JH: The program isn’t in bad shape by any means, but again, given the high level of expectation, some might say that they’ve fallen a bit. They haven’t won 40 games since 2011, and going further, haven’t gotten through a regional since 2006, which also happens to be the last time they went to the CWS. What’s the general feeling on the direction of the program? 

BT: Honestly, that depends on whom you ask. Usually, people’s opinions about that have to do with their opinions of Danny Hall. Some think he is a great recruiter who is just going through a rough patch and just needs more time. On the other side of that coin, there are those who think he is bringing in some good talent, but he hasn’t been able to properly develop that talent, which has hurt the team severely in recent seasons. Personally, I’m on the fence about Danny Hall. He is definitely a fantastic recruiter, but the onfield product has not shown that he is a good coach recently. I’m still willing to give him a couple more years, but if things don’t improve quickly, his seat will definitely get warmer.

JH: It’s no secret that metro Atlanta has grown into one of the premier high school and showcase baseball hotbeds in the country. In your estimation, has this helped or hurt the program? On one hand, it seems that more elite-level talent in Atlanta would be helpful for recruiting locally, but on the other hand, the notoriety, within baseball circles, that the city has gotten for quality baseball might make for a saturated recruiting market. Everyone, it seems, is recruiting Atlanta now.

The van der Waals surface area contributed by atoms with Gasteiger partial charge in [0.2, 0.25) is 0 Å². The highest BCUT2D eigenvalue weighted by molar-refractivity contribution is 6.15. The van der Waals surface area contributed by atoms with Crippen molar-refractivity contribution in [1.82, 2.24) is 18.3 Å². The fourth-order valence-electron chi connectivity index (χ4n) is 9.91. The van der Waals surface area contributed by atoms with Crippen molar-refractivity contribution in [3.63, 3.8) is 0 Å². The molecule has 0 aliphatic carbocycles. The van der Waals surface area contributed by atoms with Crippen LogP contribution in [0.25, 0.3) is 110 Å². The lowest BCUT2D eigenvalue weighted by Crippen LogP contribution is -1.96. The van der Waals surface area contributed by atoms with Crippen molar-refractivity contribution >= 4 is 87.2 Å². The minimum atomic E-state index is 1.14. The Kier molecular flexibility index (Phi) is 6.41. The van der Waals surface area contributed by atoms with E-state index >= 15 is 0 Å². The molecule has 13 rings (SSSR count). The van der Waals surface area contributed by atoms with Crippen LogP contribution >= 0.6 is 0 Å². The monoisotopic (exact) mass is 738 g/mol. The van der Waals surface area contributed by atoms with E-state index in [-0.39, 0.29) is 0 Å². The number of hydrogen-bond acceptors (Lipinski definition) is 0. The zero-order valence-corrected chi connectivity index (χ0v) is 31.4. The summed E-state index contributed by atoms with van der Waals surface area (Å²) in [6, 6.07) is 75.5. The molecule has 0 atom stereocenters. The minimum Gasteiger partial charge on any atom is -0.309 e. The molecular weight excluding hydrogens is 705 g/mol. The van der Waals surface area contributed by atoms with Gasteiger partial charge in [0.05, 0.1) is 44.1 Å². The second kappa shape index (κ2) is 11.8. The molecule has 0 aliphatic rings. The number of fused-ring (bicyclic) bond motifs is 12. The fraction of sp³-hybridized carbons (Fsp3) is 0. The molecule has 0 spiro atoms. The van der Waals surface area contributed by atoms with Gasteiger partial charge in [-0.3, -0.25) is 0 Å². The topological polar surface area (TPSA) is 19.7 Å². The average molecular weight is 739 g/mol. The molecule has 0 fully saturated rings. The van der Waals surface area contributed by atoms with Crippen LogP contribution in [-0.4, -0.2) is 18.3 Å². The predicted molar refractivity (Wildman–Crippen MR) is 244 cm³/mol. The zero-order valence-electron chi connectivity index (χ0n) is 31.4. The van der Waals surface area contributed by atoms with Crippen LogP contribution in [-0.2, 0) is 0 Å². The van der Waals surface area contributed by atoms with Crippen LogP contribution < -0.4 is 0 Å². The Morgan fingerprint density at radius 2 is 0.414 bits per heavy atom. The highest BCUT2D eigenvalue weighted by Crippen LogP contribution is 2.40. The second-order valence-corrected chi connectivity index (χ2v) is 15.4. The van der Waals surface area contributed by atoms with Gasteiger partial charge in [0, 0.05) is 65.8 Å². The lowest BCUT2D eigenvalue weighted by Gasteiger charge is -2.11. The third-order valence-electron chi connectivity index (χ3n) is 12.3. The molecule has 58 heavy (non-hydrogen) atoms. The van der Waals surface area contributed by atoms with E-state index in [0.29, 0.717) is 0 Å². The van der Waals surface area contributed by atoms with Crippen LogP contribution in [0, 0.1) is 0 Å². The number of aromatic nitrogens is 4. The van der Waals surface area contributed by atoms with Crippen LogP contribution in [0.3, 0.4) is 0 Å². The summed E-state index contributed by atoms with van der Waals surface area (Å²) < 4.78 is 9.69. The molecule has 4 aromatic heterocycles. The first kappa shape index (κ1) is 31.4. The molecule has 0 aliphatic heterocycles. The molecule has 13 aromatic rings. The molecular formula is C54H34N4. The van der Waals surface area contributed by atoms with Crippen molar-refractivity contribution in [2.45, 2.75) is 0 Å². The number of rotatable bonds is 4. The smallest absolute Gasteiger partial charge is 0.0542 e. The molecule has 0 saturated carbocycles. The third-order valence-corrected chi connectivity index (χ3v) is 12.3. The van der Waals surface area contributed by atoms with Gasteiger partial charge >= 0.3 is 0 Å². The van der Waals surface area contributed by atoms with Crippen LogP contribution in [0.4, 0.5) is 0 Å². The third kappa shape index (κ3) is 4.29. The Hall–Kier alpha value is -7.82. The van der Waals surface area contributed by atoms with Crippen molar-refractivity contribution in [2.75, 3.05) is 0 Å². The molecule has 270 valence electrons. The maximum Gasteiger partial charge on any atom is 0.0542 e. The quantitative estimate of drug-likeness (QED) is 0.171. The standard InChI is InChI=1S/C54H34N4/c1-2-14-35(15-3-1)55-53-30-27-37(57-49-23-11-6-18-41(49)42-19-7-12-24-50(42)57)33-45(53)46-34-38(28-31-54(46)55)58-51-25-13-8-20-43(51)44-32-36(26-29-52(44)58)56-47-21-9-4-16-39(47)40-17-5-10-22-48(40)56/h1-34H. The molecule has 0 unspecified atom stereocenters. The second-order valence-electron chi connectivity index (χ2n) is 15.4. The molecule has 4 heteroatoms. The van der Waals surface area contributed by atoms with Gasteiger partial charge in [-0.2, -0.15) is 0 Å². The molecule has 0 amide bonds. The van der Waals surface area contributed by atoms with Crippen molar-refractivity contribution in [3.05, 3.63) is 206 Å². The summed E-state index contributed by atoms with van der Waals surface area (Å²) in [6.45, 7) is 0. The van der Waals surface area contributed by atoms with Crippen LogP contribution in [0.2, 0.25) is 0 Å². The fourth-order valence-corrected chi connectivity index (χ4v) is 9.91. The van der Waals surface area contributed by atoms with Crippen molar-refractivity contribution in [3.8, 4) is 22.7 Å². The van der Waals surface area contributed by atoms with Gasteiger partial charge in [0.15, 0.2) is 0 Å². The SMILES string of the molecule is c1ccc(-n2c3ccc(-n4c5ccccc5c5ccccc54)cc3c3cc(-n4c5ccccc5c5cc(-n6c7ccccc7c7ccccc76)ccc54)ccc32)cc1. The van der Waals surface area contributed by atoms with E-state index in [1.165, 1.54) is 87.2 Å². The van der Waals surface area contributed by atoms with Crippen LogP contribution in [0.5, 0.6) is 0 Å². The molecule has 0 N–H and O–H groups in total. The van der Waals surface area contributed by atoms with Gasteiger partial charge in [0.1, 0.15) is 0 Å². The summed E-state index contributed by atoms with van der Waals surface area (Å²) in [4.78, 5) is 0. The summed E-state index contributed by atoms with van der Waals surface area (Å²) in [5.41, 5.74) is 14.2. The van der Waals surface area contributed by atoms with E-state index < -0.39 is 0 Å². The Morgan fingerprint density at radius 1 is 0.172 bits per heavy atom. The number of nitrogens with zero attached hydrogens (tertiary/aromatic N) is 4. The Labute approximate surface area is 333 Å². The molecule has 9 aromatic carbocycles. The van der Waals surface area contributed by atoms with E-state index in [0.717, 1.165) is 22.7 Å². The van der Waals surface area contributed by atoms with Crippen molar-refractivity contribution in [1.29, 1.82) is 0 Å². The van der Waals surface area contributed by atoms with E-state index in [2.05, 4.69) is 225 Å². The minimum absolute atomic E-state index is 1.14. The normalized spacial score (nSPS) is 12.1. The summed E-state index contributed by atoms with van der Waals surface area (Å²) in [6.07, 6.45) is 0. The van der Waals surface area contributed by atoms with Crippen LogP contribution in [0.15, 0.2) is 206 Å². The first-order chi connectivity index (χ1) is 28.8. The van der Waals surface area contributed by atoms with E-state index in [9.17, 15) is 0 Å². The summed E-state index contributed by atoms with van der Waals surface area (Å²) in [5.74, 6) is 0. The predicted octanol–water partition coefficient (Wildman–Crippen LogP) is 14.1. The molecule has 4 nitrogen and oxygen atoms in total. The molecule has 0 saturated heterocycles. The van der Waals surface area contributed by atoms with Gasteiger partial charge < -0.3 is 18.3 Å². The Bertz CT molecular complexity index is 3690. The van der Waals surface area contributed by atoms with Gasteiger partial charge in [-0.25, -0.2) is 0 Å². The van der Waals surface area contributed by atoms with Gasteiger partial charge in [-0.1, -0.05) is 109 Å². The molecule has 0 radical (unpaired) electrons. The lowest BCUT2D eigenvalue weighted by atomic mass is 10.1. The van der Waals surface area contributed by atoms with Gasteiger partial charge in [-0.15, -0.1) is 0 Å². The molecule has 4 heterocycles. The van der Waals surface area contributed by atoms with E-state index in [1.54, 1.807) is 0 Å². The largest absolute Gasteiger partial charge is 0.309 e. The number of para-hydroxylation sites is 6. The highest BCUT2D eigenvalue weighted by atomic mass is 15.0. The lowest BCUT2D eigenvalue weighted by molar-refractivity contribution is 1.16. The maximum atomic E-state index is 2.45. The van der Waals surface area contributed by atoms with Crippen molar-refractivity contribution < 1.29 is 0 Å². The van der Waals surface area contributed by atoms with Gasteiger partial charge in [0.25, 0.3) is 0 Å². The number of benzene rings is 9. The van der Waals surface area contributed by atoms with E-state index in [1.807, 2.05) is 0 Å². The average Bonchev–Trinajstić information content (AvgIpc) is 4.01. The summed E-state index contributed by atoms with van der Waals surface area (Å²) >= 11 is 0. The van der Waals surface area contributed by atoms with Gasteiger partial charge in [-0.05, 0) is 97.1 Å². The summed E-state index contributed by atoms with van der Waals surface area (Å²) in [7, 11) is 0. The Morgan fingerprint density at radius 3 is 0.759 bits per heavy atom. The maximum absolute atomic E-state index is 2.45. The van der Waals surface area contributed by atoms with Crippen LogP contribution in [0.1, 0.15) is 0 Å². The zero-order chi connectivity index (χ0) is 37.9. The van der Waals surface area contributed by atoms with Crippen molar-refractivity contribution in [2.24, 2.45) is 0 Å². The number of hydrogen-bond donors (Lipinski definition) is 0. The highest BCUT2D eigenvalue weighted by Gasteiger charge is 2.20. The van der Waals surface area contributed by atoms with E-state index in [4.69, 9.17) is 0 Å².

BT: Like I said in the last question, Danny Hall is a good recruiter. He knows talent and how to get that talent to come join his team. As more and more talent starts to appear in the area, I am confident that he will be able to draw that talent in to Georgia Tech. The question is whether or not he will be able to develop that talent.

JH: What are your early thoughts on the 2016 season? At least on paper, things appear to be trending upward. Most of the key contributors from 2015 return and a quality recruiting class, led by second-round pick Jonathan Hughes, appears poised to chip in right away.

BT: I would say right now, the team is in good position. Kel Johnson is fully healthy and Jonathan Hughes miraculously decided not to forgo his college commitment for an opportunity to play minor league baseball. Hughes is a fantastic pitcher and I’m sure Hall and the rest of the coaching staff is hoping that he can have a similar impact on the pitching staff that Kel Johnson had on the offense last season. The Yellow Jackets will need more than that, though. The rest of the pitching staff will need to continue to develop, and the offense will have to develop some form of clutch hitting, otherwise the Yellow Jackets will be watching the College World Series from home again.

About the Author

Joseph Healy
Joe Healy was first introduced to college baseball when he grew up watching the likes of Jeff Niemann, Philip Humber, and Wade Townsend pitch for Rice University. To say it was love at first sight would be an understatement. That love only grew as he went off to college at Sam Houston State University, where he practically lived at Don Sanders Stadium watching his Bearkats under the direction of the legendary Mark Johnson. He holds a B.A. in political science from SHSU and is working toward his Masters in Public Administration from SIU-Edwardsville in Edwardsville, Illinois.